From 1st September autumn in England officially begins and the Treasure Houses of England are inviting us all to immerse ourselves in russet tones and see spectacular floral displays as well as cultivated and wild parkland.
The Treasure Houses of England are ten of the most magnificent palaces, houses and castles in England today. Together they attract in excess of 2.8 million visitors annually so let’s take you through what’s on offer this autumn…
Where else than Beaulieu – meaning ‘beautiful place’ to admire autumn? You can find peace and tranquility in the walled cloisters and herb garden. Take a tour of the Ornamental Kitchen Garden complete with 1870s restored vine house. Walk along the scenic Mill Pond and wander into the natural splendor of the Wilderness Garden.
As autumn sets in at Blenheim Palace, 2,000 acres of parkland will be transformed with an array of warm colours, making this a beautiful time of year to come and take in the stunning landscape and views. There are a wealth of events and activities to enjoy throughout the winter months; highlights include the Festival of Literature, Film & Music, Blenheim Palace International Horse Trials and Sunday Jazz.
The Burghley Flower Festival takes place between the 3rd and 11th October and is an autumnal celebration which will transform Burghley’s State Rooms with floral displays created by local flower societies. Be inspired by the botanical theme ‘To be or not to be, a floral celebration of Shakespearean plays’ arranged with the 17th century art situated under opulent painted ceilings.
Take a stroll through Ray Wood at Castle Howard and marvel at the season’s striking tones and resplendent autumn colour, from the many shrubs and trees, and huge array of ripened fruit and berries. Then make your way to the ornamental kitchen garden – Castle Howard Potager – for the autumn vegetable garden harvest.
Having evolved over more than 450 years, the 105 acre Chatsworth garden continues to change today. There is plenty to discover at every turn, including the tenth anniversary of Beyond Limits, Sotheby’s annual exhibition of contemporary sculpture in the garden at Chatsworth from 14 September to 25 October. The Kitchen garden is still producing good crops of plums, pears and apples to harvest, and at the beginning of September the Display House will have blooms on the passionflowers and water-lillies.
There are over 100 acres of gardens at Harewood. They are full of variety, with plants from all over the world – all in the setting of a landscape created by Lancelot ‘Capability’ Brown. Harewood’s renowned Bird Garden is home to exotic species including penguins, owls, flamingos and parrots – and the Himalayan Garden is an extraordinary world in miniature, a plant-hunter’s paradise. There’s also scarecrow trails around the grounds.
Or what about Hatfield House which forms the centre-piece of the largest private estate in Hertfordshire? With the woodlands covering an extensive spread across the county they offer a rich diversity of habitat and species. The woodland types range from the traditional coppice with standards, woodland and include commercial conifer broadleaved mixtures, continuous cover systems and minimum intervention woodlands.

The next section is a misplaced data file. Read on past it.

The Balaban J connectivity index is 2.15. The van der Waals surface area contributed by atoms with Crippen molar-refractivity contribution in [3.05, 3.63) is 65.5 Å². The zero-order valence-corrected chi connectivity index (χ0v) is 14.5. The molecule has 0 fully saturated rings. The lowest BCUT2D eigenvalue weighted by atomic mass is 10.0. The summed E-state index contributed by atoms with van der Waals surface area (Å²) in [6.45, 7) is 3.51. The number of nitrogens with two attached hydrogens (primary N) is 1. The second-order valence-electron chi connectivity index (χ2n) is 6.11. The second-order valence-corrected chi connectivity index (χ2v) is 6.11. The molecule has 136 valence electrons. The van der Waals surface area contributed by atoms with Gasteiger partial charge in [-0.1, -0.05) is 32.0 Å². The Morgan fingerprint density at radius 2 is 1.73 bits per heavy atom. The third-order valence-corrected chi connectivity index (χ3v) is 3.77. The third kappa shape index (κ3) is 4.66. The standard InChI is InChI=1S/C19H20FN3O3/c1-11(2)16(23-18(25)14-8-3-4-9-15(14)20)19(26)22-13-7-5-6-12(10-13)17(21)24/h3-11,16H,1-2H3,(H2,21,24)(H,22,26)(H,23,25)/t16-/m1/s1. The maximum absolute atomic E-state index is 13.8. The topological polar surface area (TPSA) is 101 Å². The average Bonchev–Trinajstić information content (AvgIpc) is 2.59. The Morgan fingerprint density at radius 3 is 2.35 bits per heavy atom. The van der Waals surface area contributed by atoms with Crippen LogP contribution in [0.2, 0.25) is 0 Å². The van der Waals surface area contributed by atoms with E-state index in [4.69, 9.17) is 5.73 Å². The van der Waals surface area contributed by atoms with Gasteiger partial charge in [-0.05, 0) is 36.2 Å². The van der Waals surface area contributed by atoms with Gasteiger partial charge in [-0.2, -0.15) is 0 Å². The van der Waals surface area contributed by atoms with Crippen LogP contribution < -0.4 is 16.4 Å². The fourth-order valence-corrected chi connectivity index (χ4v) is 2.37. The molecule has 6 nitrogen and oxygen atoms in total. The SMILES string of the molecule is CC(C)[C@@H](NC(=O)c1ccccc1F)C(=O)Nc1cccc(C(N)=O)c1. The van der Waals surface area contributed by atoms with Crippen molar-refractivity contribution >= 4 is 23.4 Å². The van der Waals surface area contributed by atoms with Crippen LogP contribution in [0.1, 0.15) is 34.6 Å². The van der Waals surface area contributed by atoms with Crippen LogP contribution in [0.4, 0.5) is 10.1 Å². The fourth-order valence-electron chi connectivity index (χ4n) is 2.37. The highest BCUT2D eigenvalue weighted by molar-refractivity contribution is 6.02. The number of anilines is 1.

Stock up on garden essentials and a great array of plants at Holkham Hall’s Plant Fair on 26th and 27th September. A highlight of this year’s fair will be a series of gardening ‘Masterclass Talks’, where Holkham’s Landscape Department will teach green-fingered visitors how to truly get the most from their gardens. Or for a chance to see the spectacular arboretum with its many unusual and rare specimen trees resplendent in their autumn foliage, book onto one of the Autumn Tours of the Private Gardens on 18th October.
Set in 500 acres of picturesque parkland, Leeds Castle is a lovely setting for an autumn day out. Take a stroll through the Wood Garden, which follows the curve of the River Len to the Pavilion Lawn. The Festival of Flowers is on from the 22nd until 27th September when you can see the castle’s State rooms transformed into works of art using flowers, by local florists, flower societies and clubs. Leeds Castle will also host its first Fantastic British Food Festival between the 11th and 13th September when you’re invited to smell and taste goods from local food and drink producers, retailers, chefs and cookery schools.
Finally, Woburn Abbey’s tranquil Abbey Gardens are open for everyone to enjoy the brilliance of Humphry Repton. Make your way through approximately 30 acres of serene formal and natural garden environments: from manicured lawns and colourful flower beds to peaceful woodland glades and ponds teeming with life. Discover the bog garden, a recent addition with it carnivorous plants, the romance of the Doric Temple which was carefully restored last year and watch the recreation work in progress on the rockery and grotto.